“Count it all joy…”
Years ago, when I was still a mere student in the Dominican order, my German teacher, a devout Lutheran widow and artist who had fled Germany with her family just as Hitler began his conquest of Europe, used this snippet from the Epistle of James to create a Lenten banner for our chapel. It is especially appropriate today, for this is traditionally called “Laetare Sunday,” from the first word of the entrance antiphon, “Rejoice, Jerusalem, and all who love her! Be joyful all who were in mourning…” [Isaiah 66:10-11].
We are halfway to Easter, now, and the violet hues of Lent are lightened in anticipation on this day to rose. Today’s alternate readings
are especially selected, to accord with the preparation of candidates for baptism, the “second scrutiny.” Easter celebrations will certainly be muted this year, if they are observed in public at all. But the message of these powerful readings is enduring and have been through centuries of struggle and disaster.
We are in the midst of such a testing, something novel and frightening for our generation. Oddly enough, epidemics and even pandemics are not entirely rare — they occur about every ten years. Apparently, the 1957 Bird Flu was much deadlier. The Swine Flu was very bad. And back in 1918, the whole world went into shock from the Spanish flu (which wasn’t Spanish but very deadly, accounting for at least 50 million deaths worldwide). But the world has endured AIDS, SARS and MERS, Ebola, the Marburg virus, dengue, and Zika, not to mention cholera, typhoid fever, smallpox, scarlet fever, diphtheria, and polio — all the way back to the Black Death and the Yellow Plague. No one was ever adequately prepared for such calamities, if we perhaps have less excuse than previous generations, especially in regard to the next one. We had ample warning.
These readings are about vision – about seeing things in the light of faith. They should be read in their entirety – first, the splendid story of how the most unlikely of likely lads was anointed to become the leader of Israel, not because he was particularly virtuous (even before he became king, David was capable of some pretty devious dealings), but because he was chosen: God loved him, for reasons best known to God. As the prophet Samuel insisted, “Not as humans see does God see, because humans see the appearance, but the Lord looks into the heart.”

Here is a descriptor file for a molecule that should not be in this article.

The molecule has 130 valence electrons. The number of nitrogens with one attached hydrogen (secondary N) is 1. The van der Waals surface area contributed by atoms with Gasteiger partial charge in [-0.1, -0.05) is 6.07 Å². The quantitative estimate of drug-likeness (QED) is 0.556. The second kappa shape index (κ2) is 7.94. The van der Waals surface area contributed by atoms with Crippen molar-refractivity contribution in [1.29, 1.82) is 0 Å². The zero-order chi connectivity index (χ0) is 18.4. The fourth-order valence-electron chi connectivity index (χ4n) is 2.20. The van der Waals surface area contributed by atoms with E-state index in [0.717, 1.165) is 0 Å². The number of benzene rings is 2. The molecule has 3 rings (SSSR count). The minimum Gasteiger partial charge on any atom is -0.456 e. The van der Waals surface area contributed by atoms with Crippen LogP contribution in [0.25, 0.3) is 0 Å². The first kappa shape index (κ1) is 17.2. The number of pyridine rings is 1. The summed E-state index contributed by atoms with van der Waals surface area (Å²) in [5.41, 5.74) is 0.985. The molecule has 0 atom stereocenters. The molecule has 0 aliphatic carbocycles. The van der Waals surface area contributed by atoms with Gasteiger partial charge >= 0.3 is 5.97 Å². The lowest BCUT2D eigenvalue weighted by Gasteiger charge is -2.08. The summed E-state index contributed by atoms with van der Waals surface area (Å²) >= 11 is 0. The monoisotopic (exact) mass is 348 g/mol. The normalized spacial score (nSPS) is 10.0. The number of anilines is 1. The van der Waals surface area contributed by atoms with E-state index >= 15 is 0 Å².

The reading from the Letter to the Ephesians shifts the visual imagery to light and darkness, making the unseen seen, the hidden evident “Everything exposed by the light becomes visible, because everything that becomes visible is light.” And light, it has just been said, “produces every kind of goodness, justice, and truth.”
The wonderfully dramatic sequence from John’s gospel extends the visual image further, moving from the healing of the man born blind to his interrogation (and even that of his parents) by the authorities who were eager to discredit this act of compassion by Jesus. Fake news! And on the Sabbath!
The play on blindness and seeing moves far beyond a physical ailment and cure to the theme encountered in the words of Samuel to Jesse and his sons – it is an affair of the heart, the willingness to see, and the ability to open our eyes spiritually in order to do so. The refusal to see the truth is the worst form of blindness, far more injurious than physical blindness. It bespeaks a heart turning to stone. Ultimately, insight is a gift, freely offered but easy to overlook. And joy? In the end, joy is not pleasure, entertainment, or fun, but love possessed.
“Count it all joy, brothers and sisters, when you meet various trials, for you know that the testing of your faith produces steadfast endurance. And let steadfastness have its full effect, that you may be perfect and complete, lacking in nothing” [James 1:2-4].
Rest in peace, Mrs. Leo. Pray for us.